Here come the gore police

Idris Elba takes on the bloody role of DCI John Luther once again

Idris Elba takes on the bloody role of DCI John Luther once again

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Being a writer on a TV cop show must be a difficult job these days.

There are more than 50 years of police dramas in viewers’ memory banks, from Z Cars and Dixon of Dock Green, through The Sweeney and on to Bergerac, Morse, Lewis and lots of other TV ’tecs known only by their surnames.

So what’s a writer to do? Every conceivable police storyline has been written, probably many times over, from bent coppers to maverick coppers to alcoholic coppers to female coppers to coppers who are coppers to the other coppers.

It seems the only way to go is to be more inventive in the ways your killer kills people, and Neil Cross, the creator and writer of Luther (BBC1, Tuesdays, 9pm), is very inventive indeed.

In the first 20 minutes alone, a woman is butchered in her home and her heart is eaten, a man is left rotting in a dentist’s chair, a second man has been dissolved in a bath and an inquisitive copper has been blown up by an exploding fridge.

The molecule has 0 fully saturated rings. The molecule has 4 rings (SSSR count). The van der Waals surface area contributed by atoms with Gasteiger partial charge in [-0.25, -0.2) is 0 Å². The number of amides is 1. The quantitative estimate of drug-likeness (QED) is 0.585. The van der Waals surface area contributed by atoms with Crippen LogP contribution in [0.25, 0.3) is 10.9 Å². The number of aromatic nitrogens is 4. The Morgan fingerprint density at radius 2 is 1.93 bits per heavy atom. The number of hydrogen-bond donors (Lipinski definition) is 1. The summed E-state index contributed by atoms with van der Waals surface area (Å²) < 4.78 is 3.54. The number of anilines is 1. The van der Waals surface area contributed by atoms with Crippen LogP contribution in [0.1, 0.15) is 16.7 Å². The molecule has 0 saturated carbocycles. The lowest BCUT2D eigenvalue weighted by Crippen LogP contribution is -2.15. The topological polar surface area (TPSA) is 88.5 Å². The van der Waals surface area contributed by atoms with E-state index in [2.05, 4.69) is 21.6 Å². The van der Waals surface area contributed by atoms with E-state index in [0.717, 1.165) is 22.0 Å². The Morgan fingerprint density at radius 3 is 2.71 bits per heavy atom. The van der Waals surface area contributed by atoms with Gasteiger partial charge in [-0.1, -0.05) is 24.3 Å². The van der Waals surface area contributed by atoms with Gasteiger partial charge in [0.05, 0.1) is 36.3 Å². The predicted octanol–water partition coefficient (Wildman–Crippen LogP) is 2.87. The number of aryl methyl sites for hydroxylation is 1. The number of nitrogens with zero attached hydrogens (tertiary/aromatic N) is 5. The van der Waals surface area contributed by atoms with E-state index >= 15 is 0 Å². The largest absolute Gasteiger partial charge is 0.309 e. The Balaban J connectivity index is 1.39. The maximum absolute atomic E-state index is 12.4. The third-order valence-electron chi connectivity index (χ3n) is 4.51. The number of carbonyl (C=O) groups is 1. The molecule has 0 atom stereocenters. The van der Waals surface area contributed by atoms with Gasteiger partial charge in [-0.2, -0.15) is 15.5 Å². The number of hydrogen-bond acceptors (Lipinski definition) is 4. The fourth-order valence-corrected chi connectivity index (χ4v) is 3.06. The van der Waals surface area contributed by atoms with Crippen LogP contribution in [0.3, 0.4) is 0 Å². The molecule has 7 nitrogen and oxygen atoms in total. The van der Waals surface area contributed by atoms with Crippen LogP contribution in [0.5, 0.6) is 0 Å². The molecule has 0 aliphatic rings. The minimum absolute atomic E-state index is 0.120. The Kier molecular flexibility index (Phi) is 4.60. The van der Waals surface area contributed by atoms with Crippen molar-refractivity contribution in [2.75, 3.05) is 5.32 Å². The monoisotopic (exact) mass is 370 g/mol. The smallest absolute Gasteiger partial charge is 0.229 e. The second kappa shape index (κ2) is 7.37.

All the while, mean, moody DCI John Luther (Idris Elba) has been brooding atop the white cliffs, pining for Alice, the love of his life, who just happens to be a serial killer.

This two-parter, which concludes on Tuesday, is likely to be end of Luther, which is a shame, as Elba has a great presence on screen and actually makes a lot of overblown plot make sense by downplaying everything. When he walks into another bizarre murder scene, you get the sense he’s seen it all before.

The series has also provided some genuinely creepy moments, with one in particular from the last series still lingering. Put it this way, I never get into bed now without checking underneath it first.

However, it’s not really a detective series. It’s definitely straying down the horror road, such is the gore present in these murders, and the overbearing murk of the photography.

You can certainly trace it’s lineage back to Brad Pitt’s Se7en, and it would be no surprise if one of the main character’s heads turned up in a cardboard box.

Heaven knows what George Dixon would have made of it.